I went for a number years with little or no warm-up before practicing or playing a gig. It never seemed really necessary. Playing a lot of gigs for over a decade was a big help in keeping me thinking that way and I learned a lot from a bass teacher who was familiar with physiology.

But as the years went by, some pain began to creep in from time to time. It usually passed quickly but became a bit more frequent. This made me realize that I had to get back to warming-up or risk not being able to play as well or as often.

Serious as that sounds, the reasons for warming up are very simple. The movements in playing bass guitar are relatively small and with a well setup instrument, they shouldn’t painful.

In my case, I’ve come to the realization that it boils down to circulation. Keep this factor in mind – for the hands to function well when playing, there needs to be adequate blood flow.

Warm-ups are the best solution. But what, how and for what length of time are important. Here are some criteria:

  1. How much time do you spend practicing each day? At least ten percent should probably devoted to a warm-up.
  2. How often do you play live? I used to play well over a 100 gigs a year. During that time, relatively little time was needed for warming up. As that live playing time has decreased a lot, more warm-up is needed.
  3. What kind of/genre of music are you playing?
  4. What are your short and long term goals?

If you spend only an hour or so a day practicing, getting the most from that time is important. My warm-up consists of some dexterity exercises, some strength exercises, lots of arpeggio work, linear playing such as scales and then onto what I’m currently working on. The warm-up can take as long as 30 minutes. A major focus is beginning slowly and working to faster levels. A cool-down (here’s a great link by Donovan Stokes of NoTreble.com ) can also be helpful..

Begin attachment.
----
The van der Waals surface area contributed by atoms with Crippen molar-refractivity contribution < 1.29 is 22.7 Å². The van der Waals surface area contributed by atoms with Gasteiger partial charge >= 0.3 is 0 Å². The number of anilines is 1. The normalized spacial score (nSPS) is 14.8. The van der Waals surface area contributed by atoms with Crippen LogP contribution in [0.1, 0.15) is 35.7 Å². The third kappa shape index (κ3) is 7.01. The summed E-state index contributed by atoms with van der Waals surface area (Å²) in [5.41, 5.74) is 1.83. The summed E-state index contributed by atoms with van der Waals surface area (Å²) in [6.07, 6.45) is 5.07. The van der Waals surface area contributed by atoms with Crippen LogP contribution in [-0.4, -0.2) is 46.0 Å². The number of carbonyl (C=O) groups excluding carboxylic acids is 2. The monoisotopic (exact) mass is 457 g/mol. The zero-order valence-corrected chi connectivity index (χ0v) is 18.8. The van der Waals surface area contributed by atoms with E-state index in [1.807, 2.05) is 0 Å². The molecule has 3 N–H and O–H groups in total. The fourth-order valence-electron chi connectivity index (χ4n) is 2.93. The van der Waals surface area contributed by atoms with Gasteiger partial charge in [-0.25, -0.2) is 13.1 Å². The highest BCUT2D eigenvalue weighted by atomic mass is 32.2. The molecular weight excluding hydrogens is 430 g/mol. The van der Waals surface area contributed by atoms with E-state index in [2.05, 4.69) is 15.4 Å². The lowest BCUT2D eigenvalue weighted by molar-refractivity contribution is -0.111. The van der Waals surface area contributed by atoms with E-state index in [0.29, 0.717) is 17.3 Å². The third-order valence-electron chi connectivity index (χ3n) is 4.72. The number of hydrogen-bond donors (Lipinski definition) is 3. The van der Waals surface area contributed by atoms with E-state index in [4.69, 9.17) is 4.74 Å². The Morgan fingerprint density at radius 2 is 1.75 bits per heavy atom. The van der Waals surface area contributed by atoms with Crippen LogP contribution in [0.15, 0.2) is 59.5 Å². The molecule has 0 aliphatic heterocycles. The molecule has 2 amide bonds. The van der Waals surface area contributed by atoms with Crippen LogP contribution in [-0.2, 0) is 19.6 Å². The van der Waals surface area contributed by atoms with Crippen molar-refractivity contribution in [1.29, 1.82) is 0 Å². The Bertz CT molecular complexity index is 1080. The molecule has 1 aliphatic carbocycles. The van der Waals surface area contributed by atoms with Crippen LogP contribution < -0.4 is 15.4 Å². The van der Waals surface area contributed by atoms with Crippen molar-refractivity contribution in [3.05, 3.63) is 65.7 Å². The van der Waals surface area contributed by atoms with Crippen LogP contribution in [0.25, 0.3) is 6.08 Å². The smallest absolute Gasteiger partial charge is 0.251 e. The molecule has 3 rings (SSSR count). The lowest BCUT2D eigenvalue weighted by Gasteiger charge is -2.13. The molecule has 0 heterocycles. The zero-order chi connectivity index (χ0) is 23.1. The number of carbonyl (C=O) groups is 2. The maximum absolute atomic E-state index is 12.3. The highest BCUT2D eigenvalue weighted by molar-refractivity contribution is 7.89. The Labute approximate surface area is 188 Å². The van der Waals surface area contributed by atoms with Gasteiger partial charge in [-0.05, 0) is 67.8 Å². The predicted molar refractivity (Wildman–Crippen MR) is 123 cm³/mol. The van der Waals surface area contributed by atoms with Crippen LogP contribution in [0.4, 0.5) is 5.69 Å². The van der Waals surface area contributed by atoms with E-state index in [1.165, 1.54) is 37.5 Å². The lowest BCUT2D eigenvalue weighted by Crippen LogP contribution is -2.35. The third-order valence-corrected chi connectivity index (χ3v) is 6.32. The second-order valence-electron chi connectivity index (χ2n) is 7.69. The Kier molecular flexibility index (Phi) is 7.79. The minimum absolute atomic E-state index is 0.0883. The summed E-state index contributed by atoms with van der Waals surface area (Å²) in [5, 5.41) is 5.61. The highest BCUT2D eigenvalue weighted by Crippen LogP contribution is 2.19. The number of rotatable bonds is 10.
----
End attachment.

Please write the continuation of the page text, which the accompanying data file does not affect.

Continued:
The first exercise slow dexterity. It isn’t terribly musical but it does help the blood flow get going to the hands and fingers and gets the small muscles and tendons going.

Random Finger Sequences


Click here to download a pdf version.

This a good, simple beginning to a warm-up. Work with it for a while and you will begin see a difference.

Finger strength is important. Trills are a good method for this. This article from NoTreble.com has a pretty good method for working on this. Spend a few minutes on this everyday.

The next part of a warm-up should probably arpeggios. I usually take arpeggios from triads to ninths. One of the best triad exercises is Jaco Pastorius’ 2 octave major triads from Modern Electric Bass (the link takes you directly to the beginning of this exercise in the video). This exercise is also about learning the fingerboard and covering it’s entire length. It is done by shifting on almost every note – not the most efficient method for getting around triads but it’s real purpose is knowing where every note is located. This is a quick transcription of the exercise.

2 octave major triads


Click here to download a pdf.

The next thing I recommend is basic scales and arpeggios. These should reflect the music you’re currently working on. I’ll post something later on a number of methods for scale and arpeggio warm-ups as well several practice regimens for them.

Please let me know what you think here in the comments section.

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New Students

I have a few spots open for more students. If you are interested, please fill out the form below (you will need to wipe out my info which seems to populate in the form no matter what) or email me at dwightmabe@gmail.com. These spaces can be for either in-studio lessons or Skype® (where you can be literally anywhere there is a high speed internet connection).